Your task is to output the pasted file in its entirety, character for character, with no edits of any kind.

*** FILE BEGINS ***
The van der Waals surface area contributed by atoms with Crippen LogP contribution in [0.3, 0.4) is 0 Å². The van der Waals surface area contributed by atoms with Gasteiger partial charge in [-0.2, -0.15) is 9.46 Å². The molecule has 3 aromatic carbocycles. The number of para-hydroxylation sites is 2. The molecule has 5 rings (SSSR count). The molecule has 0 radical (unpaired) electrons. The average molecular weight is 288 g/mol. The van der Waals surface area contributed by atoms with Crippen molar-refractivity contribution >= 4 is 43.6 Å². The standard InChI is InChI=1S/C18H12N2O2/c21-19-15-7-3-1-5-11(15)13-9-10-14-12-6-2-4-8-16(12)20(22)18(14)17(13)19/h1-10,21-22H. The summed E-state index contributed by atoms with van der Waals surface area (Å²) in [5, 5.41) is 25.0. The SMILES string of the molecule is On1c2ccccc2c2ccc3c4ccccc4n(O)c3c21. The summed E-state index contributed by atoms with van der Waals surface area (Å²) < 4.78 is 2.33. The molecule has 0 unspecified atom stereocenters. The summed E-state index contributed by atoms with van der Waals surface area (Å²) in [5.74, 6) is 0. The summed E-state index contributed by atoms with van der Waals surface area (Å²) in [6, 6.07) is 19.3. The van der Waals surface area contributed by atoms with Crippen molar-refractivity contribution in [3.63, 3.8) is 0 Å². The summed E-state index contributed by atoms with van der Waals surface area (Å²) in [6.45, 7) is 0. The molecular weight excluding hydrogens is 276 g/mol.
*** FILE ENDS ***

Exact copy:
The van der Waals surface area contributed by atoms with Crippen LogP contribution in [0.3, 0.4) is 0 Å². The van der Waals surface area contributed by atoms with Gasteiger partial charge in [-0.2, -0.15) is 9.46 Å². The molecule has 3 aromatic carbocycles. The number of para-hydroxylation sites is 2. The molecule has 5 rings (SSSR count). The molecule has 0 radical (unpaired) electrons. The average molecular weight is 288 g/mol. The van der Waals surface area contributed by atoms with Crippen molar-refractivity contribution >= 4 is 43.6 Å². The standard InChI is InChI=1S/C18H12N2O2/c21-19-15-7-3-1-5-11(15)13-9-10-14-12-6-2-4-8-16(12)20(22)18(14)17(13)19/h1-10,21-22H. The summed E-state index contributed by atoms with van der Waals surface area (Å²) in [5, 5.41) is 25.0. The SMILES string of the molecule is On1c2ccccc2c2ccc3c4ccccc4n(O)c3c21. The summed E-state index contributed by atoms with van der Waals surface area (Å²) < 4.78 is 2.33. The molecule has 0 unspecified atom stereocenters. The summed E-state index contributed by atoms with van der Waals surface area (Å²) in [5.74, 6) is 0. The summed E-state index contributed by atoms with van der Waals surface area (Å²) in [6, 6.07) is 19.3. The van der Waals surface area contributed by atoms with Crippen molar-refractivity contribution in [3.63, 3.8) is 0 Å². The summed E-state index contributed by atoms with van der Waals surface area (Å²) in [6.45, 7) is 0. The molecular weight excluding hydrogens is 276 g/mol.